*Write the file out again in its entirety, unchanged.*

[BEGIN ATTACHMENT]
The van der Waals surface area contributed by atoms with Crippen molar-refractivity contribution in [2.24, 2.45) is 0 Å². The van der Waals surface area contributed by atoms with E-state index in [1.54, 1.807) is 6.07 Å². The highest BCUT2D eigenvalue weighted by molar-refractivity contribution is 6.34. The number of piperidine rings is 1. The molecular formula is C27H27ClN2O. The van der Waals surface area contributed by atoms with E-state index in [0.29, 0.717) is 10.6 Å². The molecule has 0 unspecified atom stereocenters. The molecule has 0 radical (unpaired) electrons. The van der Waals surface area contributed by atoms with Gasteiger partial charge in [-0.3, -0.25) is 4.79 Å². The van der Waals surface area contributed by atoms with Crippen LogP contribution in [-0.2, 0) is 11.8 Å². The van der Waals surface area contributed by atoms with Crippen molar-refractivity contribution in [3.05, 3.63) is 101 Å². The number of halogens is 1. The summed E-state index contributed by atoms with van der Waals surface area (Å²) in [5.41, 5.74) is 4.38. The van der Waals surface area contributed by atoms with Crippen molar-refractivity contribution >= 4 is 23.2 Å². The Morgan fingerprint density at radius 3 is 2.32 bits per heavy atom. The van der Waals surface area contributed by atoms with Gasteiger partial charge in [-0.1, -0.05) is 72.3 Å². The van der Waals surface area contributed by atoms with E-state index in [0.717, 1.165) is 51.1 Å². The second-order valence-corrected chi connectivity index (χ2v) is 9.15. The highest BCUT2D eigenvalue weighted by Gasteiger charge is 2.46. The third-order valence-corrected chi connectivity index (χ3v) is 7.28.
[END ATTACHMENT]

The van der Waals surface area contributed by atoms with Crippen molar-refractivity contribution in [2.24, 2.45) is 0 Å². The van der Waals surface area contributed by atoms with E-state index in [1.54, 1.807) is 6.07 Å². The highest BCUT2D eigenvalue weighted by molar-refractivity contribution is 6.34. The number of piperidine rings is 1. The molecular formula is C27H27ClN2O. The van der Waals surface area contributed by atoms with E-state index in [0.29, 0.717) is 10.6 Å². The molecule has 0 unspecified atom stereocenters. The molecule has 0 radical (unpaired) electrons. The van der Waals surface area contributed by atoms with Gasteiger partial charge in [-0.3, -0.25) is 4.79 Å². The van der Waals surface area contributed by atoms with Crippen LogP contribution in [-0.2, 0) is 11.8 Å². The van der Waals surface area contributed by atoms with Crippen molar-refractivity contribution in [3.05, 3.63) is 101 Å². The number of halogens is 1. The summed E-state index contributed by atoms with van der Waals surface area (Å²) in [5.41, 5.74) is 4.38. The van der Waals surface area contributed by atoms with Crippen molar-refractivity contribution >= 4 is 23.2 Å². The Morgan fingerprint density at radius 3 is 2.32 bits per heavy atom. The van der Waals surface area contributed by atoms with Gasteiger partial charge in [-0.1, -0.05) is 72.3 Å². The van der Waals surface area contributed by atoms with E-state index in [0.717, 1.165) is 51.1 Å². The second-order valence-corrected chi connectivity index (χ2v) is 9.15. The highest BCUT2D eigenvalue weighted by Gasteiger charge is 2.46. The third-order valence-corrected chi connectivity index (χ3v) is 7.28.